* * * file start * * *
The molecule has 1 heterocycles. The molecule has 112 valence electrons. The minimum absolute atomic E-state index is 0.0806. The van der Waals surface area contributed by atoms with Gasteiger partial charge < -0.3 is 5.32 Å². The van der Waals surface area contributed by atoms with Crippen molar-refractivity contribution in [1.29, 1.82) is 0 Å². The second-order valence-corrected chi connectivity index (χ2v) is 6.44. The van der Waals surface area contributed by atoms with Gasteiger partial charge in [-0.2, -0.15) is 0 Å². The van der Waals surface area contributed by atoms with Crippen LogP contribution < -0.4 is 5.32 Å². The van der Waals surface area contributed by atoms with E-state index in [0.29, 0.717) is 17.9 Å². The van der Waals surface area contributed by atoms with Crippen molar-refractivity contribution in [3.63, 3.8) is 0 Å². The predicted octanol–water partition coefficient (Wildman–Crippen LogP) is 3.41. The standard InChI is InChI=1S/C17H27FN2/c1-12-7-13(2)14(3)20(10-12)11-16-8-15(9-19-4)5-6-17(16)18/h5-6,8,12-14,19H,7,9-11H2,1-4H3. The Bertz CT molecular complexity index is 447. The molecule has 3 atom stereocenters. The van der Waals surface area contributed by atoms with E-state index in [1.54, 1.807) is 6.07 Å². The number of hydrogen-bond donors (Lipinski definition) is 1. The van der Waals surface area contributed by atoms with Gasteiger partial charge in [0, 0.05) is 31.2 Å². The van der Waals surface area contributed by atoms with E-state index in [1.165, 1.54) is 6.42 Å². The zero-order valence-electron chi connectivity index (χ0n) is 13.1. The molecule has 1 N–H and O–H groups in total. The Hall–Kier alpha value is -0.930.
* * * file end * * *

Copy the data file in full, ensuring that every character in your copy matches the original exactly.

The molecule has 1 heterocycles. The molecule has 112 valence electrons. The minimum absolute atomic E-state index is 0.0806. The van der Waals surface area contributed by atoms with Gasteiger partial charge < -0.3 is 5.32 Å². The van der Waals surface area contributed by atoms with Crippen molar-refractivity contribution in [1.29, 1.82) is 0 Å². The second-order valence-corrected chi connectivity index (χ2v) is 6.44. The van der Waals surface area contributed by atoms with Gasteiger partial charge in [-0.2, -0.15) is 0 Å². The van der Waals surface area contributed by atoms with Crippen LogP contribution < -0.4 is 5.32 Å². The van der Waals surface area contributed by atoms with E-state index in [0.29, 0.717) is 17.9 Å². The van der Waals surface area contributed by atoms with Crippen molar-refractivity contribution in [3.63, 3.8) is 0 Å². The predicted octanol–water partition coefficient (Wildman–Crippen LogP) is 3.41. The standard InChI is InChI=1S/C17H27FN2/c1-12-7-13(2)14(3)20(10-12)11-16-8-15(9-19-4)5-6-17(16)18/h5-6,8,12-14,19H,7,9-11H2,1-4H3. The Bertz CT molecular complexity index is 447. The molecule has 3 atom stereocenters. The van der Waals surface area contributed by atoms with E-state index in [1.54, 1.807) is 6.07 Å². The number of hydrogen-bond donors (Lipinski definition) is 1. The van der Waals surface area contributed by atoms with Gasteiger partial charge in [0, 0.05) is 31.2 Å². The van der Waals surface area contributed by atoms with E-state index in [1.165, 1.54) is 6.42 Å². The zero-order valence-electron chi connectivity index (χ0n) is 13.1. The molecule has 1 N–H and O–H groups in total. The Hall–Kier alpha value is -0.930.